GRIP OF THE STRANGLER (1958) Reviews and overview


‘Their wild beauty marked them for death by…’

Grip of the Strangler aka The Haunted Strangler is a 1958 British-American horror feature film directed by Robert Day (Ritual of Evil; First Man into Space; Corridors of Blood).

The film was adapted from “Stranglehold”, a story that screenwriter Jan Read had written especially for Boris Karloff, and was shot back-to-back with producer Richard Gordon’s Fiend Without a Face. In the US, both films were released as a double-bill by MGM.

Read’s script was rewritten by John Croydon who brought in the idea of making the killer a Jack the Ripper-style murderer and having the transformation be physical (in the original draft Rankin was only possessed by the killer’s spirit).


According to John Hamilton, writing in X-Cert: The British Independent Horror Film: 1951 – 1970, “Croydon also wrote in many of the elements considered by filmmakers to be essential features with a Victorian backdrop: floggings, graveyards and chirrupy chorus girls cavorting in French knickers.”


Twenty years after Edward Styles – labelled the “Haymarket Strangler” – was tried and executed for killing five women, James Rankin (Boris Karloff), a novelist and social reformer, launches an investigation to prove that Styles is innocent.

His search for clues leads him first to the sleazy Judas Hole music hall, where the Strangler picked his victims from the resident can-can dancers and loose women, and then to the prison cemetery at Newgate where Styles was buried – in order to exhume his body.

When the killings resume again, Rankin’s theory seems to be vindicated. However, his growing obsession with the case signals a most unwelcome revelation as to the true identity of the murderer…


“A dual personality that without the knife is incomplete.” Exactly. Grip of the Strangler is bizarre, quite likeable, a bit slow, and strange. I’d recommend it, but as a bizarre oddity.” British Horror Films

“With split personalities and Can-Can girls galore, the film occasionally has a flavour of John Brahm’s two 20th Century-Fox melodramas from the mid-1940s, The Lodger and Hangover Square. In fact, John Elphick (a former designer for Gainsborough) sometimes seems quixotically intent on squeezing the opulence of Hollywood Victoriana into the pint-pot of Walton on Thames.” Jonathan Rigby, English Gothic: a Century of Horror Cinema, Reynolds & Hearn, 2015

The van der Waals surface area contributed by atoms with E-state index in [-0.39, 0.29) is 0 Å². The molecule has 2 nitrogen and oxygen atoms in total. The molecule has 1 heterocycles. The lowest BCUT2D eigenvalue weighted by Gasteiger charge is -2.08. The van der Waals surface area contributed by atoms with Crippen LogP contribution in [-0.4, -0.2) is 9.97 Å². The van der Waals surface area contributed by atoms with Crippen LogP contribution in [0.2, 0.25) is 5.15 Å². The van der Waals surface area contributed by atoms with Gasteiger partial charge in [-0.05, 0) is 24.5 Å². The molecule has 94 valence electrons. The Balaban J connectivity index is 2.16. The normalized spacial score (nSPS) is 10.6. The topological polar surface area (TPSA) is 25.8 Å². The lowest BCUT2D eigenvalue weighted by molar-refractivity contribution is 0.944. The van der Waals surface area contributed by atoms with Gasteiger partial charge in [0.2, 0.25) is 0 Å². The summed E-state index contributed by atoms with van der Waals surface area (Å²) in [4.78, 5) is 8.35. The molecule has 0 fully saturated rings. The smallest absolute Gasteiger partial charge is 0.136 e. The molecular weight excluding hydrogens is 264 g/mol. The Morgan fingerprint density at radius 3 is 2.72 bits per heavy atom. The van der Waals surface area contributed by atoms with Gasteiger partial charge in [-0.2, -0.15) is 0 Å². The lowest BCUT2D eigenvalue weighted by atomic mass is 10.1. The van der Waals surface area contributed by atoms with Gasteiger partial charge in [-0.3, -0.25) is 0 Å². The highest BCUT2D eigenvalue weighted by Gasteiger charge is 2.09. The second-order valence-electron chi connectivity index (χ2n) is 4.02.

English gothic

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“Though The Haunted Strangler makes pretenses of being about greater social issues, it’s the luridness of the plot and the setting that dominates […] Multiple scenes of cancan girls and a champagne spilled down Vera Day’s cleavage also add to the idea that The Haunted Strangler wasn’t really a high-falutin’ social drama. Screams and titillation are the order of the day!” Criterion Confessions

“It’s bloodier and has a nastier edge than you would expect from a Karloff vehicle, but it has some unexpected and quite interesting story twists. Unfortunately, this is one of the very few Karloff performances I don’t like; he seems to me to be somewhat over the top, almost hysterical…” Fantastic Movie Musings and Ramblings

“The movie could have benefited from some type of exploration of the mental problems Rankin was suffering from and his own attempts to reconcile what he was and what he was becoming again with the rather prosaic life he was currently leading. Instead, they wanted to get “Boris Karloff the Horror Icon” out there and have him running around like Mr. Hyde hacking up strippers and dumb wives.” MonsterHunter

“The performance that Karloff gives, where he seems to twist one side of his face up into an exaggerated snarl and put his arm into a claw, cannot help but seem absurd.” Moria

“With can-can girls and even little Vera day thrown in as a dotty soubrette, it’s an incredible mishmash – but tightly moulded into a compelling whodunit thriller. Hammy? Of course. And Karloff has never been hammier. But it’s right up his gory alley. He’s still king of the bogey men.” Picturegoer, 1958

“Not surprisingly, Karloff is the best thing about this late ’50s thriller; here, the horror legend injects a real watchability into the oft-used premise of a mild-mannered gentleman transformed into a hideous creature of impulse.” The Terror Trap

Choice dialogue:

Doctor Kenneth McColl: “Do you think you can cure a diseased mind by brutality?”

Main cast and characters:

  • Boris Karloff … James Rankin
  • Jean Kent … Cora Seth
  • Elizabeth Allan … Barbara Rankin
  • Anthony Dawson … Superintendent Burk
  • Vera Day … Pearl
  • Tim Turner … Doctor Kenneth McColl
  • Diane Aubrey … Lily Rankin
  • Max Brimmell … Newgate Prison Turnkey
  • Leslie Perrins … Newgate Prison Governor
  • Jessica Cairns … Asylum Maid
  • Dorothy Gordon … Hannah
  • Desmond Roberts … Doctor Johnson
  • Roy Russell … Medical Superintendent
  • Derek Birch … Guyse Hospital Superintendent
  • Peggy Ann Clifford … Kate
  • John Fabian … Young Blood
  • Joan Elvin … Can-Can Girl
  • Audrey Sykes … Laughing Lady at Hanging

Filming locations:

Walton Studios, Walton-on-Thames, Surrey, England from 12th August 1957

Technical details:

78 minutes
Black and white
Aspect ratio: 1.66: 1
Audio: Mono (RCA Sound Recording)

Some image credits: Wrong Side of the Art! | Zombos’ Closet